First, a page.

Some members of Hamilton City Council indicate they are “not on” for any residential tax increase in 2021.
Mike Zegarac, the city’s general manager of finance, presented his initial budget outlook for next year to city councillors on Thursday morning.
He is projecting a $36-million shortfall to maintain existing service levels.
Zegarac says that would mean a 4.2 per cent residential tax increase, but not in the eyes of Flamborough Coun. Judi Partridge.
Partridge says her residents are “really, really nervous” about finances due to the COVID-19 pandemic, and she’s “very concerned about the ability to pay.”
She said she’s “not on for any tax increases,” while Stoney Creek Coun. Brad Clark is also opposed, stressing that residents are using their lines of credit now, or credit cards, and “that ain’t a good solution to this, as we all know.”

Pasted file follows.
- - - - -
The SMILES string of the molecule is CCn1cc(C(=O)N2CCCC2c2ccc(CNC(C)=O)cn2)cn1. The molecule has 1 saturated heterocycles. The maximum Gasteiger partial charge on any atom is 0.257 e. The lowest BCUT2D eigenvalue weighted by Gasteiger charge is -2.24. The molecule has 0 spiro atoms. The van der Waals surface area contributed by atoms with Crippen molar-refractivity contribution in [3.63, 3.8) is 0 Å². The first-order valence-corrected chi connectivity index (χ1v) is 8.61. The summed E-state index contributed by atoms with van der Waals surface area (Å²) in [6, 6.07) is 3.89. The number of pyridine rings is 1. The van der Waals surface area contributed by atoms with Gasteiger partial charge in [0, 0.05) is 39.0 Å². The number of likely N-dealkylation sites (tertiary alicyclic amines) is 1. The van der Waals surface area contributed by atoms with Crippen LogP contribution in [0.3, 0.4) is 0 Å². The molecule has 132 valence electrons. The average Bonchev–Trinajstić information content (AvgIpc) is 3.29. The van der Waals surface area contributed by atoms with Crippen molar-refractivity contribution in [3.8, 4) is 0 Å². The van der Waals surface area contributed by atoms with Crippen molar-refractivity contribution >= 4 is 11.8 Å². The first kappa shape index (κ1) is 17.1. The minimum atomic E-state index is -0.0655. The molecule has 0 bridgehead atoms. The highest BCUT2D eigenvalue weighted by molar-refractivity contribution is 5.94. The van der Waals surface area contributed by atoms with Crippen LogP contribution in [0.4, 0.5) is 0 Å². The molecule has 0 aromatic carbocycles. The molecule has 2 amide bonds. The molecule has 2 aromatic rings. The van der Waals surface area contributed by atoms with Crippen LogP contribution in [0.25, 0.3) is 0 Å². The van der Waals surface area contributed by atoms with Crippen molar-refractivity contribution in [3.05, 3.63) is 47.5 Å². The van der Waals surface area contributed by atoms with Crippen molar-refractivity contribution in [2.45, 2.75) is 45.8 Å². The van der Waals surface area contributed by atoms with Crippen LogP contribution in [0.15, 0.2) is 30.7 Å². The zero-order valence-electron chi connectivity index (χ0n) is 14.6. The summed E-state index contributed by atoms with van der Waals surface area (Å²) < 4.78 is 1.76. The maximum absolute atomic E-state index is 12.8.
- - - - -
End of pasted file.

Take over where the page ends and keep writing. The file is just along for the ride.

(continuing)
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Zegarac says a 4.2 per cent tax increase would amount to just under $150 for a Hamilton property valued at $380,300.
As well, his projection assumes that the federal and provincial governments will again cover the cost of Hamilton’s pandemic-related pressures, estimated next year between $34 million and $59 million.
Much like this year, Zegarac says those pressures will be in areas such as housing services and emergency shelters, public health investments, transit and foregone recreational program revenues.
If the upper levels of government didn’t bridge the gap next year, Hamilton’s potential residential tax increase would jump to between 7.8 per cent and 10.5 per cent.
Zegarac’s presentation shows an average tax increase across the city of 2.2 per cent over the past five years.
It also indicates that 4.6 per cent of household income goes toward property taxes in Hamilton, still one of highest rates in the province.
Zegarac says Hamilton’s household incomes are about 13 per cent lower than the average across 19 “comparator municipalities” throughout Ontario.